The Mighty Sound of Maryland
SchoolUniversity of Maryland
LocationCollege Park, MD
DirectorDr. L. Richmond Sparks (Director of Bands)
Assistant directorEli Osterloh (Assistant Director of Athletic Bands)
Fight songThe Victory Song (The University recognizes two songs. This is what is used primarily at sporting events, but is technically known as the Victory Song.)
UniformRed, White, Black, and Gold.</br>                    </br> White jacket with gold sash, band and university logos, black citation bands. All black trousers with black patent leather Dinkles. Black shako with black & gold plume. Red and gold double-sided cape.
WebsiteMighty Sound of Maryland Marching Band

The Mighty Sound of Maryland is the official marching band of the University of Maryland. It was founded in 1908 at what was then known as the Maryland Agricultural College.

The band performs pregame and halftime shows at all Maryland Terrapins football home games, and travels to at least one away game each year.


For 50 years prior to 1909, the military-style college heard music by the Cadet Corps Drum and Buglers. Then, in 1909, the Maryland Agricultural College prevailed upon Mr. Levi G. Smith, a local violinist, to organize and conduct a band capable of playing for all formal ROTC functions. The result was a 19-piece band, which set up in the barracks behind present day South Campus Dining Hall. It played exclusively for ROTC functions for its first year, but later branched out to other school and community events. By 1927, three student bands were organized, and the bands were first recognized as an official student organization. In 1928, Sgt. Otto Siebeneichen, retired director of the U.S. Army Band, was appointed the first full-time director admitted to the faculty of the University of Maryland.

In 1924, the old football stadium was built. It occupied the location where Fraternity Row now stands. The stadium was razed in 1953 so that construction of Frat Row could begin. Women were allowed in the concert bands for the first time in 1937.

Mr. Frank V. Sykora, a graduate of the Imperial Russian Conservatory, directed the bands from 1947-1949. During his tenure, the size of the bands grew to over 100 members and began extensive traveling.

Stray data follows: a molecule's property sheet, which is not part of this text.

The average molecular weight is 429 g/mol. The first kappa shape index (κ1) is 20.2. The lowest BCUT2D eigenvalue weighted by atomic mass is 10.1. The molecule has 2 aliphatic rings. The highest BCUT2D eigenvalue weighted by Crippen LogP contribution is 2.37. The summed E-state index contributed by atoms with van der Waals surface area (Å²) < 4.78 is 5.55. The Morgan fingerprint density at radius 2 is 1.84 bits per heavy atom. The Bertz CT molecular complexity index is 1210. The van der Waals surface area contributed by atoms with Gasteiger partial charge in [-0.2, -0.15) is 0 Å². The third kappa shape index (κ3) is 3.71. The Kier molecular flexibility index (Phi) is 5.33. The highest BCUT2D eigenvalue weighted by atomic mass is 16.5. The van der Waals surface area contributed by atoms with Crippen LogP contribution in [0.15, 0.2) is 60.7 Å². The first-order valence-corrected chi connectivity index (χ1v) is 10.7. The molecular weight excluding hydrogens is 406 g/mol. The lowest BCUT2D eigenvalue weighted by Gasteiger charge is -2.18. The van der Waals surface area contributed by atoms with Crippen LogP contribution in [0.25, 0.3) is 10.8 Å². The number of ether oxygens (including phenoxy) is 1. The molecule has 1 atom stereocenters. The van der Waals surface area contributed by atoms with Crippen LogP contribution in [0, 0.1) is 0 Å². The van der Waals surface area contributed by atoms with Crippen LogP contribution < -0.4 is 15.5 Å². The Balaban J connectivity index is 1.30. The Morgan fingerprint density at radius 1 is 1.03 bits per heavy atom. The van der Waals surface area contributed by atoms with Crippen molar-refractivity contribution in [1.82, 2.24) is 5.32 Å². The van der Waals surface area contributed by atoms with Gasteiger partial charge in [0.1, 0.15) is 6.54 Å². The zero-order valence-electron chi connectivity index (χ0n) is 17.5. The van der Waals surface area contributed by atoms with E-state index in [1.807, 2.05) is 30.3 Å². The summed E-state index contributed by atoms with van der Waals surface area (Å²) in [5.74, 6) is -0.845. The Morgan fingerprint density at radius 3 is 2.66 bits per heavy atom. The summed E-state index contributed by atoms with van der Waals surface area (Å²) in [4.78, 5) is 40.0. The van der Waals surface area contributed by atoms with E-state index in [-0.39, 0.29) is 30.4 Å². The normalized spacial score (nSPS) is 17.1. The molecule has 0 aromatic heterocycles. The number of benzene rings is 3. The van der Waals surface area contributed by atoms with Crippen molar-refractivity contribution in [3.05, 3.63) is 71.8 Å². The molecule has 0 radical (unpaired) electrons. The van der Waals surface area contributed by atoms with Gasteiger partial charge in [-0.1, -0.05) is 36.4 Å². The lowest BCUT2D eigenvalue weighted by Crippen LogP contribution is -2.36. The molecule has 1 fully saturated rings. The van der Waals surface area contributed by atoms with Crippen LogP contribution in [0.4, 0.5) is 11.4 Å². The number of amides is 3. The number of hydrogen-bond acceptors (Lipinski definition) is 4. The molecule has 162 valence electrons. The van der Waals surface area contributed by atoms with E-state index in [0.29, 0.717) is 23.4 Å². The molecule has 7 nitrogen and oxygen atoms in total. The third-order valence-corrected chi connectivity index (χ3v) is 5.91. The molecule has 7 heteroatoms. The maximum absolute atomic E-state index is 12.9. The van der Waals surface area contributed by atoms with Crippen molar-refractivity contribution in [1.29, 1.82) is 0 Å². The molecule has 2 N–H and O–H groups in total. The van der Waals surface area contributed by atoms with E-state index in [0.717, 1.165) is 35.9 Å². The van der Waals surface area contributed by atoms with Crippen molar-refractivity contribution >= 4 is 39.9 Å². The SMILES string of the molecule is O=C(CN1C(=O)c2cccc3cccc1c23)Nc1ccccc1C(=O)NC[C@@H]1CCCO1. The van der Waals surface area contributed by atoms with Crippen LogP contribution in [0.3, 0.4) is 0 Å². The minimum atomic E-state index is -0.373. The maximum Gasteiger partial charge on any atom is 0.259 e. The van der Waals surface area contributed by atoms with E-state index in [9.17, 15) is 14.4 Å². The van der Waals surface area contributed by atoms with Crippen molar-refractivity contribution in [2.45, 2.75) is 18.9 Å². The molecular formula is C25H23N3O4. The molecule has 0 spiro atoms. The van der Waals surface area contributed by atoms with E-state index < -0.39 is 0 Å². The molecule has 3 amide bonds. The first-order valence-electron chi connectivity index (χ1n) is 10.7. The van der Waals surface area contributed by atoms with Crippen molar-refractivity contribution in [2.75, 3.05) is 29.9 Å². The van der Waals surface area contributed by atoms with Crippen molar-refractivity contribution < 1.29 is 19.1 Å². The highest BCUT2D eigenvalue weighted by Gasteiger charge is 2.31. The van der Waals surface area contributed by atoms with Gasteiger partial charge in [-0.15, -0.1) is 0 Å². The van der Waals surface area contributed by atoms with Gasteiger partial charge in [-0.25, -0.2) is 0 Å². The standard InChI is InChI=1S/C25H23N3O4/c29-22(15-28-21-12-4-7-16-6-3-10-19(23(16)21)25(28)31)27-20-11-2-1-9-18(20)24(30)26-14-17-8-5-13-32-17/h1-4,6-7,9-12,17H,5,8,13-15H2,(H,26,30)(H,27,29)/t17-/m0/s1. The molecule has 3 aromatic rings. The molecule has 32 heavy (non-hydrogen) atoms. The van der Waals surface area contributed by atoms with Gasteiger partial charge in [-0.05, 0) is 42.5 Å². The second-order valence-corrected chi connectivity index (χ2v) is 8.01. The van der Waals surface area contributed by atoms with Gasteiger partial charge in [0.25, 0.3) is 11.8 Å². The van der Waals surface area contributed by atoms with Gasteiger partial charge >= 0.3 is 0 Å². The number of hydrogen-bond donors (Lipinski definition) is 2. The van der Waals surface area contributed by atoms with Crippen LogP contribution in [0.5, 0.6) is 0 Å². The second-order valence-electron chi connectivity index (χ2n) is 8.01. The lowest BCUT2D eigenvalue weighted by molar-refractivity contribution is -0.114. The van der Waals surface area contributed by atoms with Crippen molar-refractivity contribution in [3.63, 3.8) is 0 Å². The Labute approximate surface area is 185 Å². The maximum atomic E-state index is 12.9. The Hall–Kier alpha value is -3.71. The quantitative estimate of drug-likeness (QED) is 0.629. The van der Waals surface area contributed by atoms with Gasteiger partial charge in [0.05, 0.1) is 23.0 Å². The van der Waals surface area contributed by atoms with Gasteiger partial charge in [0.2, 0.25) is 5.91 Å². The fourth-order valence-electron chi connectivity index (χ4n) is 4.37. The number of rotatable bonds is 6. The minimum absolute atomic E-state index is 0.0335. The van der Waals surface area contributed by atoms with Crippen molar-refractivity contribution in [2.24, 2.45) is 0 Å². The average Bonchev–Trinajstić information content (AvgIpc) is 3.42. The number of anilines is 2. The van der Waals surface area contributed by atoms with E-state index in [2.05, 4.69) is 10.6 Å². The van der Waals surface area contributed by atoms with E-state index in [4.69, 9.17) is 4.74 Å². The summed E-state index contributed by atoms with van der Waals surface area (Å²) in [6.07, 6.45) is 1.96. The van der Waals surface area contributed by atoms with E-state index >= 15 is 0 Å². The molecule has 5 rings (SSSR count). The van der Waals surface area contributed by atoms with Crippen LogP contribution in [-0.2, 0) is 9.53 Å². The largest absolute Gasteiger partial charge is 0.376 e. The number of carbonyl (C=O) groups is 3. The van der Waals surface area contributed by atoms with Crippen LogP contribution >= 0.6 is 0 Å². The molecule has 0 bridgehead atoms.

In 1950, the football arena, Byrd Stadium, opened with a win over Navy, and the band was fortunate to gain the guidance of Warrant Officer Robert L. Landers, the conductor of the world renowned "Singing Sergeants" as well as the Maryland Red and White Band.

The Music Department at Maryland was established in 1954, led by Homer Ulrich. The university hired Ulrich as the first full-time band director to be member of the music faculty.

Hubert Henderson, hired in 1955, established the band in the Music Department and integrated it as an ensemble (both marching and concert) in the music performance and music education programs. He was assisted by associate directors Norman Heim, Henry Romersa and Acton Ostling, Jr.

Queen Elizabeth visited the campus while touring the U.S.A. in 1957.[1] Her visit was so important that the band was given $10,000 to purchase new uniforms to be used at the football game that she attended.

Henderson left in 1965 and Ostling became the director of bands. John Wakefield was hired to work with Ostling as associate director. When Ostling left in 1968, Wakefield became the director of bands. With the help of associate directors Fred Heath, Jerry Gardner, Dieter Zimmer and L. Richmond Sparks, Wakefield has led the bands to the superior ensembles they are today.